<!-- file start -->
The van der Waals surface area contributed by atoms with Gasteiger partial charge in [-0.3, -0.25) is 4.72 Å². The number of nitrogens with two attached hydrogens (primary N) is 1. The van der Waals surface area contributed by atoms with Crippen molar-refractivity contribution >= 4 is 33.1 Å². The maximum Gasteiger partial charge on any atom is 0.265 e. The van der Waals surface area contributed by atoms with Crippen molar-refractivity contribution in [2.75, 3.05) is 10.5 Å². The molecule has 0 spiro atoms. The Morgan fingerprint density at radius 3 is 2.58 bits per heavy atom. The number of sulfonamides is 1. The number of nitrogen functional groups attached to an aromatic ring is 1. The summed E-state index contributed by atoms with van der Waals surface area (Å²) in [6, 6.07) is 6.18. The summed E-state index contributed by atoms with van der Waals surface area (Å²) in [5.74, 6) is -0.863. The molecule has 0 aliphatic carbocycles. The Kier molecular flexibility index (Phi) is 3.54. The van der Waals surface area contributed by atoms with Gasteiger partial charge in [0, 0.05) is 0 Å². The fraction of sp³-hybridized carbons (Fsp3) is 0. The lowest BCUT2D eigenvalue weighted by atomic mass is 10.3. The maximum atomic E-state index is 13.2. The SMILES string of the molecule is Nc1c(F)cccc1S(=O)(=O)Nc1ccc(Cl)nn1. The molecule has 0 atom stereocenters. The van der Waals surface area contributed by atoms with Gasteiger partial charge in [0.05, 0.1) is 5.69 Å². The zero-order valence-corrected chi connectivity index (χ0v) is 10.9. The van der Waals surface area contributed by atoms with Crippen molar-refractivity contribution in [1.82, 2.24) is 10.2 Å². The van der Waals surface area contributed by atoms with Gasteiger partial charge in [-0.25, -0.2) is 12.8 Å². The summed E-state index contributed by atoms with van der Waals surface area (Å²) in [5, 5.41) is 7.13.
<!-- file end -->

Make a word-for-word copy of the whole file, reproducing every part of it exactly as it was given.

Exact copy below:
The van der Waals surface area contributed by atoms with Gasteiger partial charge in [-0.3, -0.25) is 4.72 Å². The number of nitrogens with two attached hydrogens (primary N) is 1. The van der Waals surface area contributed by atoms with Crippen molar-refractivity contribution >= 4 is 33.1 Å². The maximum Gasteiger partial charge on any atom is 0.265 e. The van der Waals surface area contributed by atoms with Crippen molar-refractivity contribution in [2.75, 3.05) is 10.5 Å². The molecule has 0 spiro atoms. The Morgan fingerprint density at radius 3 is 2.58 bits per heavy atom. The number of sulfonamides is 1. The number of nitrogen functional groups attached to an aromatic ring is 1. The summed E-state index contributed by atoms with van der Waals surface area (Å²) in [6, 6.07) is 6.18. The summed E-state index contributed by atoms with van der Waals surface area (Å²) in [5.74, 6) is -0.863. The molecule has 0 aliphatic carbocycles. The Kier molecular flexibility index (Phi) is 3.54. The van der Waals surface area contributed by atoms with Gasteiger partial charge in [0, 0.05) is 0 Å². The fraction of sp³-hybridized carbons (Fsp3) is 0. The lowest BCUT2D eigenvalue weighted by atomic mass is 10.3. The maximum atomic E-state index is 13.2. The SMILES string of the molecule is Nc1c(F)cccc1S(=O)(=O)Nc1ccc(Cl)nn1. The molecule has 0 atom stereocenters. The van der Waals surface area contributed by atoms with Gasteiger partial charge in [0.05, 0.1) is 5.69 Å². The zero-order valence-corrected chi connectivity index (χ0v) is 10.9. The van der Waals surface area contributed by atoms with Crippen molar-refractivity contribution in [1.82, 2.24) is 10.2 Å². The van der Waals surface area contributed by atoms with Gasteiger partial charge in [-0.25, -0.2) is 12.8 Å². The summed E-state index contributed by atoms with van der Waals surface area (Å²) in [5, 5.41) is 7.13.